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SPEECH/12/36

Máire GEOGHEGAN-QUINN

European Commissioner for Research, Innovation and Science

"Putting research and innovation policy at the heart of Europe's future growth"

ERAC mutual learning seminar on Research and Innovation Policies

Berlaymont, 24 January 2012

Ladies and gentlemen, dear colleagues,

A year ago almost to the day, I had the pleasure to close the first ERAC mutual learning seminar organised under the new Europe 2020 strategy.

At that time, the focus was on fiscal consolidation, albeit "smart consolidation", protecting, where possible, investment in research and innovation, and other growth-enhancing areas.

Today, public finances are still a major focus. But there's a change of emphasis. People recognise that, vital though it is, fiscal discipline isn't enough to solve Europe's problems. It must be complemented by action for growth.

That's what the Heads of State and Government will be talking about at the European Council next week. They will take as their basis the Annual Growth Survey – or AGS - adopted on 23 November 2011, in which the Commission issued clear policy guidance to Member States as part of the EU's anti-recession strategy.

The European Council will certainly underline the importance of structural reforms, like opening up closed professions, pressing ahead with the single market for services and the digital single market. As a liberal politician, and the Innovation Commissioner, I am firmly behind this agenda. Competition, I believe, is the greatest spur to innovation. And market opening is particularly critical for another reason – because it allows high-growth, highly innovative firms to flourish.

In the past, firms grew slowly and came to dominate markets for many decades. Now, we're seeing a new breed of company, able to grow so rapidly that they quickly become world leaders, able to generate disproportionately large numbers of jobs.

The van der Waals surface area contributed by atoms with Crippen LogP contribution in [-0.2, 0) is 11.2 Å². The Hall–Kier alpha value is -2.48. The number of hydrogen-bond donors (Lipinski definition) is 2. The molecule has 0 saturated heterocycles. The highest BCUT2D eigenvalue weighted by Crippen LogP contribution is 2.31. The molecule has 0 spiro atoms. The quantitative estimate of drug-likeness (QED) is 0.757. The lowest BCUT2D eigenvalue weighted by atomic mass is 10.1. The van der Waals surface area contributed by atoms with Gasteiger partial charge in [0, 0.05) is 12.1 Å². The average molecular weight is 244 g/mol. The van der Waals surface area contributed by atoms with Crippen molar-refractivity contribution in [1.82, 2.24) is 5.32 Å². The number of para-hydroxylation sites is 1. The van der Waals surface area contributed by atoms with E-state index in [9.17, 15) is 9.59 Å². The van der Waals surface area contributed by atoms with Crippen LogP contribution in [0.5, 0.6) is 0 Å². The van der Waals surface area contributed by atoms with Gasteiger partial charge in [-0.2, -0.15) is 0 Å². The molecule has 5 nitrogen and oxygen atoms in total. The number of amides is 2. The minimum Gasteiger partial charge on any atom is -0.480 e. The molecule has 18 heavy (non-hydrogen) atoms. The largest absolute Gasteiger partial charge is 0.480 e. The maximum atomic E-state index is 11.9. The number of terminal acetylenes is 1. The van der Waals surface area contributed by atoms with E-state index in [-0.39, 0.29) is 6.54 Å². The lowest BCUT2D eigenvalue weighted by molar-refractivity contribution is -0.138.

This is a fascinating phenomenon which is happening throughout the world, but sadly, not enough in Europe.

This has massive implications for policy. It hasn't received sufficient attention so far. If we're serious about growth, we've got to back these precocious upstarts.

That means creating a more attractive environment for venture capital, getting banks lending to smaller, riskier firms again, increasing SME participation in funding programmes, as we are determined to do in Horizon 2020 and making sure that a greater proportion of procurement budgets are spent with the so-called "gazelles."

This is still an important area of economic research and I am very glad that Dr. Erkko Autio will introduce you to the subject and highlight the particularities of the policies that can support these highly dynamic firms on which our future jobs and prosperity depend.

Of course, there is one supply side reform which is still not mentioned enough. Yet, its impact is potentially enormous. Indeed, I believe it is one of the biggest contributions we can make to Europe's growth agenda. I am talking, of course, about ERA.

Europe undoubtedly needs to get better at transforming its scientific knowledge into products and processes. This is a key priority for the Commission and the Member States – and rightly so. But we mustn't assume that knowledge transfer is our only problem. We mustn't be complacent about the strength of our science base.

In fact, Europe has a deficit e vis-à-vis the US, not in terms of scientific publications per se, but at the very upper end of quality, particularly in fast moving new fields – indeed, precisely those fields where the US has been most able to generate research-based growth.

And, of course, the competition is intensifying all the time, as China and other emerging economies enter the race. In an increasingly globalised and competitive research landscape, only genuine world class excellence can cut it – and we in Europe need more of it.

No one would disagree with this. But we must do more than pay lip service to the idea of excellence. If we're serious about it, we have to ask our selves some pretty tough questions. For example: